Yakovlev YAK-130 trainer
Amodel in 1/72 scale 

1/72 scale kit of the Yakovlev YAK-130 advanced trainer aircraft
kit review / modelling report

The Eastern block used various types of trainer aircraft, like the Tsjech designed Aero L-29 Delfin and L-39 Albatross. The Russian air force required an Advanced Trainer in the at the end of the century, the Iron Curtain gone away. The Yakovlev design bureau sought cooperation due particularly a lack of funding in Russia with a Western partner to make an advanced trainer. Italy's Aermacchi was also designed a new trainer so an agreement was made to work together in the nineteen-nineties.
This became the Yak-130 and the prototype first flew in April 1996. It is a compact design, with strakes for additional manoeuvrability and two engines. 

Nowadays Yakovlev offers the Yak-130 to customers and Aermachhi their M-346. The Russian Air force did get funding for a first order of 55 aircraft, and the first Yak-130 was delivered not earlier than December 2012. It is equiped with AI-222 turbofans enabling a top speed of 1060 km/hr and max take-off weight of 9000 kg. 

Amodel issued this kit in 1/72 scale in 2005 and it has about 90 parts (including the stores). 
Kitno. 7293 has a camouflaged test aircraft scheme as seen on the MAKS show in 2001. (Amodel later also issued kit no. 7233 with other markings for blue-white finish).

There are 5 sprues in white plastic and a transparant sprue with a single canopy, the windscreen not being a separate piece. One sprue is fully dedicated to the stores: rocketpods, bombs, fueltanks and missiles.

This is a typical Amodel short run kit and all the parts need carefull removal from their sprues. The plastic is very brittle in places on my kit, some damage "slivering" occurred while working on the plastic. I have seen better Amodel kits. But the flying surfaces leading edges are good and thin.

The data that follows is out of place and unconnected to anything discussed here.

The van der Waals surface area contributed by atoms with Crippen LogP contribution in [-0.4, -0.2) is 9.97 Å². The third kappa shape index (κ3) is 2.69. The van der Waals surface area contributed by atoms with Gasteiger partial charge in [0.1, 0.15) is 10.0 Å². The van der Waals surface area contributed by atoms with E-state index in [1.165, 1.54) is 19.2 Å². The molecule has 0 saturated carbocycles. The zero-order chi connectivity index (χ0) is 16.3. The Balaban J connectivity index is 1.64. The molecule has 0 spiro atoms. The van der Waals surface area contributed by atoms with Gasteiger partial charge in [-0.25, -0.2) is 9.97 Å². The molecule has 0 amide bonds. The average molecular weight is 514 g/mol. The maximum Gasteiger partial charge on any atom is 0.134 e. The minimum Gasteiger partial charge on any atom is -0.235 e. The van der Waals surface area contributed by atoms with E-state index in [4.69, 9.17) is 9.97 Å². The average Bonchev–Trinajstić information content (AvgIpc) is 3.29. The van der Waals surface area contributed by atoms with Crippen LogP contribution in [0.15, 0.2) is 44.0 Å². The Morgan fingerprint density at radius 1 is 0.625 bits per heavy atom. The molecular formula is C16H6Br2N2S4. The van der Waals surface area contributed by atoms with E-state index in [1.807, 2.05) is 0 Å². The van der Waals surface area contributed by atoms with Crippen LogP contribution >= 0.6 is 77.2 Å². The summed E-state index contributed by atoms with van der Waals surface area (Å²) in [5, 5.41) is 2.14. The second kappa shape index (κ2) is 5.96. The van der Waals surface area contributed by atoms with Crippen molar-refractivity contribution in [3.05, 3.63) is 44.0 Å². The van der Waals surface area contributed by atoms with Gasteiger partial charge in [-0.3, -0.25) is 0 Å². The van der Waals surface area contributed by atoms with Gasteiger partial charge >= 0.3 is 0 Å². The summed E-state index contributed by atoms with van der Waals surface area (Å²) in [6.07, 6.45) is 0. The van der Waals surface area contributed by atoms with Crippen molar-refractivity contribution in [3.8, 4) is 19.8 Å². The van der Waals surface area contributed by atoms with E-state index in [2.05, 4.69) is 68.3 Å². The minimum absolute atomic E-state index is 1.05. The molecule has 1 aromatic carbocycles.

OK, let's build this kit.
During building, all parts need a rub down with sand paper to get clear edges for a better fit. 

In STEP 1, starting with the cockpit, the floor fits badly. Sanding is needed. The seats are simple but usable with also floorpedals and control sticks. There is no nose wheelbay and it is too short. With card a bay was made. 
The air intake ducting is there but fits badly as well. 

The fuselage is split horizontally with separated outher wingsections. This gives problems to get a strong joint and an aligned symmetrical look.

This model is of the prototype. I wanted to make a slightly later type of the YAK-130, photos seen in Flight magazine Sept 2012. 

The pitot tubes (parts 24, 25) are to be set at slightly other locations in STEP 4. But unfortunately I found out too late that the strakes next to the cockpit were modified later on. Well, I kept it like those in the kit. 

In STEP 5 , the door configuration (parts 51, 52)  is also slightly different now on production aircraft, this can be adapted wth some card. The nosegear has 4 doors. 

The air flow vanes (parts 56, 57) at the wing leading edges fit need sanding and filling. 

Filling and sanding was needed at various places but nothing hard and that can not be taken care off. I used ALABASTINE CAR FILLER, which is a white colour putty. This is a fine putty that is cheap, does not shrink a lot and is very fine.

After sanding, the model got a coat of base grey to check for any flaws. Some small work was still needed.

The horizontal stabilizer (parts 54,55) now have a leading edge tooth. Some material was removed and the tooth sanded in shape. 

Also,it would be nice to show the model with stores. There are shrink marks in the missiles. The wingtip pylons were adapted as currently seen on production aircraft. With card make a longer tip pylon. The wingtip pods (flare pods??) are not 100% accurate but good enough. 

Another finish was selected as in the kit. An overall grey YAK-130 as seen in Flight Magazine was made, seen here.... 
Revell Aqua acrylic No.57 grey was used here. So the pylons were added at this stage to spray these as well with the Harder Steinbeck airbrush. 

Also there is a one piece canopy, it has scratches on it. Polishing is needed, but still some internal moulded irregularties remain. I elected to set the canopy opened up. With a TIGER razor saw, the windscreen was separated. Additional details were added to the cockpit with seat straps made from tape and details of card and stretched sprue.

The markings had to be sourced from kit decals but also from the spare decals box. Wing walkway lines are from the kit decals. 
The red panel outlines on the strakes were hand painted as well as the auxiliary grills aft of the cockpit. 
No large pitottube was needed on the nose, only smaller pitots. 

The buzz no "134" was added. After decal application, these were protected by adding a couple op coats of of Johnson Future

Finally, the gears were added as well as the stores and the canopy. 

This model is not perfect but sits nicely between the other Soviet models. 

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page 1
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Flight International, magazine, 28 aug-3 sept 2012
Flight International, magazine, 16-22 oct 2012



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Created this page January 28, 2013